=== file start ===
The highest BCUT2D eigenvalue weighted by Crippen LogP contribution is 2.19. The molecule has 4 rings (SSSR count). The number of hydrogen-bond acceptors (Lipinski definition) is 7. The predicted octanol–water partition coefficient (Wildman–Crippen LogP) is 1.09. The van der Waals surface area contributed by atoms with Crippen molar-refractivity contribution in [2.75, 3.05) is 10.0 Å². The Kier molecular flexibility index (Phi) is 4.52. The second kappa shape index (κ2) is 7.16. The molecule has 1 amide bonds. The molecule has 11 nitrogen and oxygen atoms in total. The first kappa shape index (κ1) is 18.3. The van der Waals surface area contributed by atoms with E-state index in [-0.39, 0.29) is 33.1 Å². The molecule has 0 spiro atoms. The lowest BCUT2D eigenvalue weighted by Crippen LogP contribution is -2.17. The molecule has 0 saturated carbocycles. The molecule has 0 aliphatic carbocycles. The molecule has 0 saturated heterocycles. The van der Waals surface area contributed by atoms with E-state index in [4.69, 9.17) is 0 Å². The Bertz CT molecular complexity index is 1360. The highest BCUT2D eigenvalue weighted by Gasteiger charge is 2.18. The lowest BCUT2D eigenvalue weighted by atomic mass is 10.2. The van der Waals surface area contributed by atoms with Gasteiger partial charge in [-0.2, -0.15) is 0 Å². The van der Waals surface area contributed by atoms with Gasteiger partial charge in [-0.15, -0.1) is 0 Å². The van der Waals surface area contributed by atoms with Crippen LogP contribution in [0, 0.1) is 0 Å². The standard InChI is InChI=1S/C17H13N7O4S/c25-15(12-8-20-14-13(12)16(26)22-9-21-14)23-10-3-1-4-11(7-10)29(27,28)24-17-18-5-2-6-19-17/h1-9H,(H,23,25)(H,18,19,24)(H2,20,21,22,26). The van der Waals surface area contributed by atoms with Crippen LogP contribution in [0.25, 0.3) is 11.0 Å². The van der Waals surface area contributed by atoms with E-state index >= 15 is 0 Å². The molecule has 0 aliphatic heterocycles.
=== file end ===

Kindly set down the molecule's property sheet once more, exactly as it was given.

The highest BCUT2D eigenvalue weighted by Crippen LogP contribution is 2.19. The molecule has 4 rings (SSSR count). The number of hydrogen-bond acceptors (Lipinski definition) is 7. The predicted octanol–water partition coefficient (Wildman–Crippen LogP) is 1.09. The van der Waals surface area contributed by atoms with Crippen molar-refractivity contribution in [2.75, 3.05) is 10.0 Å². The Kier molecular flexibility index (Phi) is 4.52. The second kappa shape index (κ2) is 7.16. The molecule has 1 amide bonds. The molecule has 11 nitrogen and oxygen atoms in total. The first kappa shape index (κ1) is 18.3. The van der Waals surface area contributed by atoms with E-state index in [-0.39, 0.29) is 33.1 Å². The molecule has 0 spiro atoms. The lowest BCUT2D eigenvalue weighted by Crippen LogP contribution is -2.17. The molecule has 0 saturated carbocycles. The molecule has 0 aliphatic carbocycles. The molecule has 0 saturated heterocycles. The van der Waals surface area contributed by atoms with E-state index in [4.69, 9.17) is 0 Å². The Bertz CT molecular complexity index is 1360. The highest BCUT2D eigenvalue weighted by Gasteiger charge is 2.18. The lowest BCUT2D eigenvalue weighted by atomic mass is 10.2. The van der Waals surface area contributed by atoms with Gasteiger partial charge in [-0.2, -0.15) is 0 Å². The van der Waals surface area contributed by atoms with Gasteiger partial charge in [-0.15, -0.1) is 0 Å². The van der Waals surface area contributed by atoms with Crippen LogP contribution in [0, 0.1) is 0 Å². The standard InChI is InChI=1S/C17H13N7O4S/c25-15(12-8-20-14-13(12)16(26)22-9-21-14)23-10-3-1-4-11(7-10)29(27,28)24-17-18-5-2-6-19-17/h1-9H,(H,23,25)(H,18,19,24)(H2,20,21,22,26). The van der Waals surface area contributed by atoms with Crippen LogP contribution in [0.25, 0.3) is 11.0 Å². The van der Waals surface area contributed by atoms with E-state index >= 15 is 0 Å². The molecule has 0 aliphatic heterocycles.